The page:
“If I have included visibility in my list of values to be saved, it is to give warning of the danger we run in losing a basic human faculty: the power of bringing visions into focus with our eyes shut, of bringing forth forms and colors from the lines of black letters on a white page, and in fact of thinking in terms of images.” – Italo Calvino
The quote above is from Italo Calvino’s book, “Six Memos for the New Millennium“. This quote shows Calvino’s passion in respect to this specific quality. In his other memos, Calvino mentions the importance of using the qualities as a guideline for one’s literary works, but when discussing the quality visibility, Calvino seems to be concerned that we are losing this quality. He explains his concern about the loss of such an important aspect of aesthetics. Aside from just his concern with the loss of thinking in images, Calvino also expresses his worry for the change from people thinking of original images to people thinking of others’ images and replicating.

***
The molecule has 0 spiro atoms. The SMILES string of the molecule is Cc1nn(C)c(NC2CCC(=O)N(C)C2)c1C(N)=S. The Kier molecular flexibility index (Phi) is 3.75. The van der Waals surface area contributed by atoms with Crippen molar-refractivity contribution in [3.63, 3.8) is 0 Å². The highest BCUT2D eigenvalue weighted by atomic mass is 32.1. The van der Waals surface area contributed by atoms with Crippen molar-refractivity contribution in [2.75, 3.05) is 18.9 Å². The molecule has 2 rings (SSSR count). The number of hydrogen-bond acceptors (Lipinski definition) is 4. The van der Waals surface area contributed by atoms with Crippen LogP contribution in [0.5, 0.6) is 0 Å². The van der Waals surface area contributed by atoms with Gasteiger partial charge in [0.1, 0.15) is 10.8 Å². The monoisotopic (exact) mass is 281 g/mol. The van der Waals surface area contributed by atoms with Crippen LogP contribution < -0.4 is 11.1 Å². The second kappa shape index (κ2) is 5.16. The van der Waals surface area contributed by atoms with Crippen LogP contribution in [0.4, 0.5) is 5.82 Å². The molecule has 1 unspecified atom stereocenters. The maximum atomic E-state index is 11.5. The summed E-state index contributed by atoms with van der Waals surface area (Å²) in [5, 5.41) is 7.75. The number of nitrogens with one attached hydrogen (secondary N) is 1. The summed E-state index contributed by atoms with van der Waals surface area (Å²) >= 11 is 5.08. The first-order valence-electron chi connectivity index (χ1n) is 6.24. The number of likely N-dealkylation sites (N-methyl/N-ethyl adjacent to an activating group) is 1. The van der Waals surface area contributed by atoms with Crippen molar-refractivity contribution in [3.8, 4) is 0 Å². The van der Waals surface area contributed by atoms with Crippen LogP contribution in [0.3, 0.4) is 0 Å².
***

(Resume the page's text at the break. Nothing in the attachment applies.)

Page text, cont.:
Calvino expresses visibility in relation to imagination. He believes that imagination has two processes: the process by which the words on a page can guide a reader to create the image being discussed and the process of an image giving a person the sensation of verbal expression. Although Calvino is and has been highly regarded for many years, not everyone agreed with his thought process of imagination. Dante the poet wrote about Dante the character in “Divine Comedy” as having his images “rain down” from the heavens into his mind. Dante didn’t even wait for the images to fully form. He discussed how they came in time and became clearer as time went on.